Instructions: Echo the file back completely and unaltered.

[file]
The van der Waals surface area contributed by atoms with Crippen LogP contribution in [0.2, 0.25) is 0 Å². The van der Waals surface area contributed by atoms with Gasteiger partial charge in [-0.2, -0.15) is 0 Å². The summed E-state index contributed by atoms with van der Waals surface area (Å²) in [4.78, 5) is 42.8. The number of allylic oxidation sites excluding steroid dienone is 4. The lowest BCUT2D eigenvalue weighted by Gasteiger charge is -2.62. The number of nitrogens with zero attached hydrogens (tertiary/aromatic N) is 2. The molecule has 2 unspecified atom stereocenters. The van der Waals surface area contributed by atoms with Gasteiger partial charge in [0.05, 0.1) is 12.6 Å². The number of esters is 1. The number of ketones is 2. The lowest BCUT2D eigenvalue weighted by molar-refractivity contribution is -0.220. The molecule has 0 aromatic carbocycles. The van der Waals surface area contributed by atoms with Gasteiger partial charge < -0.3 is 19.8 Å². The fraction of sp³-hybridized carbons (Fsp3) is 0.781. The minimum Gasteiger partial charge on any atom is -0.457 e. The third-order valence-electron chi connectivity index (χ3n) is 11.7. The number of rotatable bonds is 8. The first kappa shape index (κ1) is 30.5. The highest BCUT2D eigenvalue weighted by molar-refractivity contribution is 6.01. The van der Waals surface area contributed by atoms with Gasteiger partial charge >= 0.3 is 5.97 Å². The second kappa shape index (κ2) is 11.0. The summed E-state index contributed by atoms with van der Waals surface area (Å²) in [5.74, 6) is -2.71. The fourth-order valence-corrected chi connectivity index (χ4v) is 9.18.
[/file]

The van der Waals surface area contributed by atoms with Crippen LogP contribution in [0.2, 0.25) is 0 Å². The van der Waals surface area contributed by atoms with Gasteiger partial charge in [-0.2, -0.15) is 0 Å². The summed E-state index contributed by atoms with van der Waals surface area (Å²) in [4.78, 5) is 42.8. The number of allylic oxidation sites excluding steroid dienone is 4. The lowest BCUT2D eigenvalue weighted by Gasteiger charge is -2.62. The number of nitrogens with zero attached hydrogens (tertiary/aromatic N) is 2. The molecule has 2 unspecified atom stereocenters. The van der Waals surface area contributed by atoms with Gasteiger partial charge in [0.05, 0.1) is 12.6 Å². The number of esters is 1. The number of ketones is 2. The lowest BCUT2D eigenvalue weighted by molar-refractivity contribution is -0.220. The molecule has 0 aromatic carbocycles. The van der Waals surface area contributed by atoms with Gasteiger partial charge < -0.3 is 19.8 Å². The fraction of sp³-hybridized carbons (Fsp3) is 0.781. The minimum Gasteiger partial charge on any atom is -0.457 e. The third-order valence-electron chi connectivity index (χ3n) is 11.7. The number of rotatable bonds is 8. The first kappa shape index (κ1) is 30.5. The highest BCUT2D eigenvalue weighted by molar-refractivity contribution is 6.01. The van der Waals surface area contributed by atoms with Gasteiger partial charge >= 0.3 is 5.97 Å². The second kappa shape index (κ2) is 11.0. The summed E-state index contributed by atoms with van der Waals surface area (Å²) in [5.74, 6) is -2.71. The fourth-order valence-corrected chi connectivity index (χ4v) is 9.18.